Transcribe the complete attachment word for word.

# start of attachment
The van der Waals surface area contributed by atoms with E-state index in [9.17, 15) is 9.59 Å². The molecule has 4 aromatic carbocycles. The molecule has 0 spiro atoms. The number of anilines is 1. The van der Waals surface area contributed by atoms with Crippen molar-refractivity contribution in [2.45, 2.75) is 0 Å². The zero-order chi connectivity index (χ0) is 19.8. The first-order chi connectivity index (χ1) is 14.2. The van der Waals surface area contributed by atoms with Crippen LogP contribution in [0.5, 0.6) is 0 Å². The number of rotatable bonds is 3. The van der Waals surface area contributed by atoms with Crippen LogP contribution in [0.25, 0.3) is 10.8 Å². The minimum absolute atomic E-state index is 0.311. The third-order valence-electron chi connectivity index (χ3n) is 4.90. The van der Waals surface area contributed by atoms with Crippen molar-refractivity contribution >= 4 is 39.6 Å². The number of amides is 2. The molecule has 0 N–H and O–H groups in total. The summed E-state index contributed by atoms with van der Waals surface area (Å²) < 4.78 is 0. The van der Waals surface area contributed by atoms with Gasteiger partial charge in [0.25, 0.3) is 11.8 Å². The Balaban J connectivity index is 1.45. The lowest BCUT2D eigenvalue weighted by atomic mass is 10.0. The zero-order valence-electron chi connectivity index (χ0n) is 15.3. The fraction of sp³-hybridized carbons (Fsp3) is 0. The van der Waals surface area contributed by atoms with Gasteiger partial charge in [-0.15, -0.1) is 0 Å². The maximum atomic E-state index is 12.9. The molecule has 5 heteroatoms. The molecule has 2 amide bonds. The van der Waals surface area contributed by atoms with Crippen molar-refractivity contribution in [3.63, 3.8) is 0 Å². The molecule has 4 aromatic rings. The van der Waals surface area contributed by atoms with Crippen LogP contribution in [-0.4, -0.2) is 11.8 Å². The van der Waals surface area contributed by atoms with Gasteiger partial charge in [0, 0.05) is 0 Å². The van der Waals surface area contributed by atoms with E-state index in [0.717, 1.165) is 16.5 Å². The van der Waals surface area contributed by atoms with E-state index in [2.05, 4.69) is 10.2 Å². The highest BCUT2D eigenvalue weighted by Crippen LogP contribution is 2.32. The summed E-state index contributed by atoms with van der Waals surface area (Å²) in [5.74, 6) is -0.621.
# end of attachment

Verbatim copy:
The van der Waals surface area contributed by atoms with E-state index in [9.17, 15) is 9.59 Å². The molecule has 4 aromatic carbocycles. The molecule has 0 spiro atoms. The number of anilines is 1. The van der Waals surface area contributed by atoms with Crippen molar-refractivity contribution in [2.45, 2.75) is 0 Å². The zero-order chi connectivity index (χ0) is 19.8. The first-order chi connectivity index (χ1) is 14.2. The van der Waals surface area contributed by atoms with Crippen LogP contribution in [0.5, 0.6) is 0 Å². The number of rotatable bonds is 3. The van der Waals surface area contributed by atoms with Crippen LogP contribution in [0.25, 0.3) is 10.8 Å². The minimum absolute atomic E-state index is 0.311. The third-order valence-electron chi connectivity index (χ3n) is 4.90. The van der Waals surface area contributed by atoms with Crippen molar-refractivity contribution >= 4 is 39.6 Å². The number of amides is 2. The molecule has 0 N–H and O–H groups in total. The summed E-state index contributed by atoms with van der Waals surface area (Å²) < 4.78 is 0. The van der Waals surface area contributed by atoms with Gasteiger partial charge in [0.25, 0.3) is 11.8 Å². The Balaban J connectivity index is 1.45. The lowest BCUT2D eigenvalue weighted by atomic mass is 10.0. The zero-order valence-electron chi connectivity index (χ0n) is 15.3. The fraction of sp³-hybridized carbons (Fsp3) is 0. The van der Waals surface area contributed by atoms with Gasteiger partial charge in [-0.15, -0.1) is 0 Å². The maximum atomic E-state index is 12.9. The molecule has 5 heteroatoms. The molecule has 2 amide bonds. The van der Waals surface area contributed by atoms with Crippen molar-refractivity contribution in [3.63, 3.8) is 0 Å². The molecule has 4 aromatic rings. The van der Waals surface area contributed by atoms with Crippen LogP contribution in [-0.4, -0.2) is 11.8 Å². The van der Waals surface area contributed by atoms with Gasteiger partial charge in [0, 0.05) is 0 Å². The van der Waals surface area contributed by atoms with E-state index in [0.717, 1.165) is 16.5 Å². The van der Waals surface area contributed by atoms with E-state index in [2.05, 4.69) is 10.2 Å². The highest BCUT2D eigenvalue weighted by Crippen LogP contribution is 2.32. The summed E-state index contributed by atoms with van der Waals surface area (Å²) in [5.74, 6) is -0.621.